Unconnected factories face risk as new strategies take hold

Check out this report on how manufacturers in the metals, automotive, rubber and plastics industries can use these smart technologies to gain a market advantage before their competition does.

The fourth industrial revolution has begun and businesses need to be ready. It includes the addition of smart and autonomous systems partnered with data and machine learning. This will result in smart factories, where assets, processes, people and devices are all connected. Cyber-physical machines will monitor physical processes, create and share information with each other, and make decisions without human involvement. They will use the industrial internet of things, big data, cloud computing, cognitive computing and AI to maximise plant efficiency and productivity while reducing costs and waste.

In a recent Deloitte survey, 86% of US manufacturers thought that “smart factories will be the primary driver of competition by 2025,” and 83% felt they “will transform the way products are made.” In the same survey, 35% of US manufacturers said they had converted at least one factory to smart status or were “currently implementing initiatives related to smart factories.”

Unconnected factories face risk as new strategies take hold

The remaining 65%, however, had not yet acted to move their companies in this direction. Certain trends are expected to impact many of industrial manufacturing equipment’s key segments, including metals, automotive, and rubber and plastics.

In the next five years, industry advances will include the processing of stronger, lighter materials that are replacing steel, machines that produce more complex parts with smaller tolerances at higher speeds, smart “cobots” and SCARA robots operating alongside factory workers, and software that incorporates machine monitoring, reporting, and predictive diagnostics.

Metals industry: US and global markets
According to the US Census Bureau (Annual Survey of Manufactures), US manufacturers’ sales of metalworking machinery in 2019 totalled $31.8 billion.
Of this amount:
• 27% was special tool and die, die set, jig and fixture manufacturing
• 25% was machine tool manufacturing
• 19% was industrial mould manufacturing
• 17% was cutting and machine tool accessory manufacturing
• 11% was rolling mill and other metalworking machinery manufacturing
(This data does not include US imports. It does not represent the total US market for metalworking machinery.)

Worldwide, due to the pandemic, global machine tool consumption fell from $85.6 billion in 2019
to $65.7 billion in 2020, a drop of 23.2% according to the German Machine Tool Builders’ Association (VDW) and Oxford Economics. Supply and demand were negatively impacted by labour shortages, reduced orders, and shipping disruptions which affected global supply chains.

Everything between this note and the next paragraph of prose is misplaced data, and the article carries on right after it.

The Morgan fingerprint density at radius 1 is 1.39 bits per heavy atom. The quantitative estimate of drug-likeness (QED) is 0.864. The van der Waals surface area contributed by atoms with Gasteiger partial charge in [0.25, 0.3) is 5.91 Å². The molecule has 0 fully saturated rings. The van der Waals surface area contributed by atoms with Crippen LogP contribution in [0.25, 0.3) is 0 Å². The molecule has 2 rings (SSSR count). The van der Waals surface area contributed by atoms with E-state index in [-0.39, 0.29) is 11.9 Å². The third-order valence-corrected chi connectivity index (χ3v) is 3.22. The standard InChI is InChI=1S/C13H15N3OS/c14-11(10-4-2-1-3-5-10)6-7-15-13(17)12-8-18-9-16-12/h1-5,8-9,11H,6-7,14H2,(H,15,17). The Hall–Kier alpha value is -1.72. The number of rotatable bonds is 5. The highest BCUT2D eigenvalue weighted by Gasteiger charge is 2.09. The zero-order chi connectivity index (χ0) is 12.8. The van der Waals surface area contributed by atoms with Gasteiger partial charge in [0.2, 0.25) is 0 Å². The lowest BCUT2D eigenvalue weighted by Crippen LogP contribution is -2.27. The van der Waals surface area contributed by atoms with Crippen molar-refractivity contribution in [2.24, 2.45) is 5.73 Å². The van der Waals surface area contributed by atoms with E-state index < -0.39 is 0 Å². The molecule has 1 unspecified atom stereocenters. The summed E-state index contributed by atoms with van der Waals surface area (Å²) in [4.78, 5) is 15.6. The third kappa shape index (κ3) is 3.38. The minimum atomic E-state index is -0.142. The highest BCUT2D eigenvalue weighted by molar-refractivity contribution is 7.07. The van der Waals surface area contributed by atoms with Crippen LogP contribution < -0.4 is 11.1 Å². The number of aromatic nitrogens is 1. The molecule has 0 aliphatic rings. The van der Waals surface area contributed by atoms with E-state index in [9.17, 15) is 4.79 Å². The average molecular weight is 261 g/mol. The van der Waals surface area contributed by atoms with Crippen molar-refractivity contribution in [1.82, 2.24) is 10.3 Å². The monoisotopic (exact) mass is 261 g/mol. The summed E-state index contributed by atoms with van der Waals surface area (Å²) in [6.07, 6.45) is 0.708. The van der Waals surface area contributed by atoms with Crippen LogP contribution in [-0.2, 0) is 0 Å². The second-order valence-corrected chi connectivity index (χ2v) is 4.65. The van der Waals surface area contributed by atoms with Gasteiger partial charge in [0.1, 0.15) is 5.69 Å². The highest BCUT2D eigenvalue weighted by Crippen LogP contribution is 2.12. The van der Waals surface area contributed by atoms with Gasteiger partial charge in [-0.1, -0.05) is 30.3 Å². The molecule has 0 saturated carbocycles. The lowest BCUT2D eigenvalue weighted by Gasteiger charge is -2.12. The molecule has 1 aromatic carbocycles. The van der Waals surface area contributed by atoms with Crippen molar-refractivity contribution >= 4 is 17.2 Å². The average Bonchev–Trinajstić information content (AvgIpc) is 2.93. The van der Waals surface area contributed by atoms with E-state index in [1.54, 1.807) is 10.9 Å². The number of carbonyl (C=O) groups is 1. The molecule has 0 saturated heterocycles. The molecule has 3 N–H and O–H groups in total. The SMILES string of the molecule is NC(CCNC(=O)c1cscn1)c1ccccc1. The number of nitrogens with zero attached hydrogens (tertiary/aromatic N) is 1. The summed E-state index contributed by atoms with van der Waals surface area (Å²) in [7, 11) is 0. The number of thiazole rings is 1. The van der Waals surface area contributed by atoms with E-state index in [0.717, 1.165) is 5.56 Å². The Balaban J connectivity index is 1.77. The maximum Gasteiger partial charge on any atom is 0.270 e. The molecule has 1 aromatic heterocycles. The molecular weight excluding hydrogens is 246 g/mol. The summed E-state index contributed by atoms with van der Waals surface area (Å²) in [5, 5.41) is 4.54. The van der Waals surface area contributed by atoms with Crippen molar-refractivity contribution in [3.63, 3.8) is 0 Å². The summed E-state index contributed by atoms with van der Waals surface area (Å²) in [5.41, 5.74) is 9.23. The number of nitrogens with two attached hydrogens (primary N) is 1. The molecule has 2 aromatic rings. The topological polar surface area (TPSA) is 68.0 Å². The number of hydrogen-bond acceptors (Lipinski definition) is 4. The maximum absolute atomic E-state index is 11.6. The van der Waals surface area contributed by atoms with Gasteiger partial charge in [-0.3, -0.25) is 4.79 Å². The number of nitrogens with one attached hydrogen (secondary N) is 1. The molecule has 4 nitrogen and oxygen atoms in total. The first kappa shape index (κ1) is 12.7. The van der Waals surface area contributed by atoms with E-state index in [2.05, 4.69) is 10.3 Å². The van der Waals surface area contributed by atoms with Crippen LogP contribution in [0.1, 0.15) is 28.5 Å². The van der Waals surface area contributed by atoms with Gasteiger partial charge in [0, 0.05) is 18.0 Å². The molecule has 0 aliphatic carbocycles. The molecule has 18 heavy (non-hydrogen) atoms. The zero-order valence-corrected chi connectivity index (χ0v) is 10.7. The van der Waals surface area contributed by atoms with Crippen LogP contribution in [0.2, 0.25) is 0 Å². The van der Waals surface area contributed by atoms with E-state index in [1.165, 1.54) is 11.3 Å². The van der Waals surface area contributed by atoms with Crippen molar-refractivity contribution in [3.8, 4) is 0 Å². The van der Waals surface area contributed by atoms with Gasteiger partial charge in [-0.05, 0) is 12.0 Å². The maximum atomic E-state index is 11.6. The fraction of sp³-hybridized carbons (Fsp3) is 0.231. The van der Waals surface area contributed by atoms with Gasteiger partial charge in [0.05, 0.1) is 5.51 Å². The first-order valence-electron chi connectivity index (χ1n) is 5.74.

Predictive diagnostics
The integration of sensors, monitoring devices and software enables machines to track and report on their own performance, alerting operators to problems. This enables downtime to be scheduled rather than having an emergency shutdown when the part fails. A wide range of sensors are now available that are small and accurate, able to continuously measure and report on different machine variables and operating conditions.

Continuing labour shortages
Manufacturers were suffering from labour shortages before the pandemic, and this problem will likely persist after the recovery. The most experienced factory workers are retiring, and an increasing number of young people are choosing other occupations. These factors are expected to spur growth in labour-saving automation and digitally driven processes. The latter may even attract and help retain young people in the profession. Many modern machines incorporate features that make them easier to use and more relatable to younger employees, such as touchscreens, app-like controls, and intuitive software.

Increasing focus on aftermarket services
Global equipment manufacturers are offering more aftermarket services to customers, including
maintenance, service agreements, spare parts and other value-added services, which have a higher profit margin than sales of original equipment. Services also allow manufacturers to smooth out their income stream during a slow economy.

It has grown difficult for OEMs to find qualified service techs, especially as older technicians retire, and machines are becoming more complex with the addition of digital technologies. As a result, manufacturers are shifting customer service to online platforms. Some OEMs can now access their machines directly through a VPN, enabling technicians to troubleshoot and solve problems remotely to avoid the time and cost of onsite visits.

This white paper includes both global and US market trends that are driving new thinking, designs, and technologies. It can be viewed at: